City and Shore: The Function of Setting in the British Mystery

Front Cover
McFarland, May 17, 2004 - Literary Criticism - 203 pages
0 Reviews
Certain settings have long been a common element in British mystery and detective fiction: the quaint village; the country manor; the seaside resort; the streets of London. More than simply providing background, physical setting—in particular the city of London and the British seashore—takes on an added dimension, in a sense becoming a player in the mysteries, one that symbolizes, intensifies, and illuminates aspects of the British mystery novel. The first section examines 18 British mystery novels set in the city of London; the second covers 15 novels set by the sea. The novels span the twentieth century; among the authors whose works are included are Agatha Christie, Graham Greene, G.K. Chesterton and P.D. James. The book includes a short biography and listing of primary works for the authors covered, and appendices offer suggested fiction utilizing the two settings, and critical nonfiction covering the genre.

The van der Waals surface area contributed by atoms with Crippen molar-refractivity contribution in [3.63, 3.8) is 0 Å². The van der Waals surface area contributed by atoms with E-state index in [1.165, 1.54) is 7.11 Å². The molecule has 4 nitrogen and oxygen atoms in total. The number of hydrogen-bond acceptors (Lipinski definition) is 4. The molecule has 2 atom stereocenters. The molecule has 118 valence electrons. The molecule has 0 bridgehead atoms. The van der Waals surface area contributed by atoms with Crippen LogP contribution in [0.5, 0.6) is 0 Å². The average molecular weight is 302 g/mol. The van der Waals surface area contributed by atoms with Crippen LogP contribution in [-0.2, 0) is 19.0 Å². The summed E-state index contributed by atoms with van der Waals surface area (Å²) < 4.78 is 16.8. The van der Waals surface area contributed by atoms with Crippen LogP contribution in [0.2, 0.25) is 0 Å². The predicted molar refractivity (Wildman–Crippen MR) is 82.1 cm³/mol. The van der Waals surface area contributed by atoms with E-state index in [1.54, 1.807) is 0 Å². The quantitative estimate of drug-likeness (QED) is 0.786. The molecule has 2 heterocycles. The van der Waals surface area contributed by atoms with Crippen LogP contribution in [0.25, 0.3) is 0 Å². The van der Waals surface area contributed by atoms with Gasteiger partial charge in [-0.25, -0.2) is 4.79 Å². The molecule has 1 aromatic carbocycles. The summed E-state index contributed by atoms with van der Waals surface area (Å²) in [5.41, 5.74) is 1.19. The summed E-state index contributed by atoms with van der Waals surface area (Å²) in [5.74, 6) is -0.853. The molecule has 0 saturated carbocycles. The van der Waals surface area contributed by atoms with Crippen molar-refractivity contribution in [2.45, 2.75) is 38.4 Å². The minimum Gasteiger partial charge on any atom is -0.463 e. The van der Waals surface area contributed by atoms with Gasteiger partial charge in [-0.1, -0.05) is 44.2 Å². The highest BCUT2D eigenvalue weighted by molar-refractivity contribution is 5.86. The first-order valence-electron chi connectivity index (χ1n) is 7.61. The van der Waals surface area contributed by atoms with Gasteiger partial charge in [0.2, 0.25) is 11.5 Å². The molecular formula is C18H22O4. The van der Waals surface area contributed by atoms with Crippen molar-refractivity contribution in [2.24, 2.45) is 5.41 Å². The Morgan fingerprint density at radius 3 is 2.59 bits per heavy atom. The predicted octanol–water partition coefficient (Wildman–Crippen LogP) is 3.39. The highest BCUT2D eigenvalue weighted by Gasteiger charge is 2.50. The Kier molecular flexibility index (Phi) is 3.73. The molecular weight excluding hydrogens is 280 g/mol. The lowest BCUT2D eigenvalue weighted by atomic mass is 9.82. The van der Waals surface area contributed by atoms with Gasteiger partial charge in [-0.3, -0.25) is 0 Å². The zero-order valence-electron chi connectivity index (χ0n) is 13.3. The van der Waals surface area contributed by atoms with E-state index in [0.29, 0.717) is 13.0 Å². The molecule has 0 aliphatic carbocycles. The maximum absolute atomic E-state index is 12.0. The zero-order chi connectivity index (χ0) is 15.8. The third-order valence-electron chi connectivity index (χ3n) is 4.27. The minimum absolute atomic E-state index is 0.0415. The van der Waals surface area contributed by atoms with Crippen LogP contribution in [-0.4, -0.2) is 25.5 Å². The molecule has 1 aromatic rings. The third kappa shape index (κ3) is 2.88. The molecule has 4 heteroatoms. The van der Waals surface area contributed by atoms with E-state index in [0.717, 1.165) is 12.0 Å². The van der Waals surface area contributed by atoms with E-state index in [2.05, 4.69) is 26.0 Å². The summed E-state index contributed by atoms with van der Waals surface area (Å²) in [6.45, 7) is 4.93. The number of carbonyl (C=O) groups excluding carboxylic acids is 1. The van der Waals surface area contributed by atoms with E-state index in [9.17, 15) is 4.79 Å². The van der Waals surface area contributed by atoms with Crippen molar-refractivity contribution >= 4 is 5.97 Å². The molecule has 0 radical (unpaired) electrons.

What people are saying - Write a review

We haven't found any reviews in the usual places.


The Shore
About the Authors

Other editions - View all

Common terms and phrases

Popular passages

Page 7 - The narrowest street possesses, in every crook and twist of its intention, the soul of the man who built it, perhaps long in his grave. Every brick has as human a hieroglyph as if it were a graven brick of Babylon...

About the author (2004)

Gillian Mary Hanson is a native of Sussex, England and teaches English at the University of Houston Downtown. She is also the author of a number of books of literary criticism, and has written a mystery novel series set on the Texas Gulf Coast. She lives in Texas.

Bibliographic information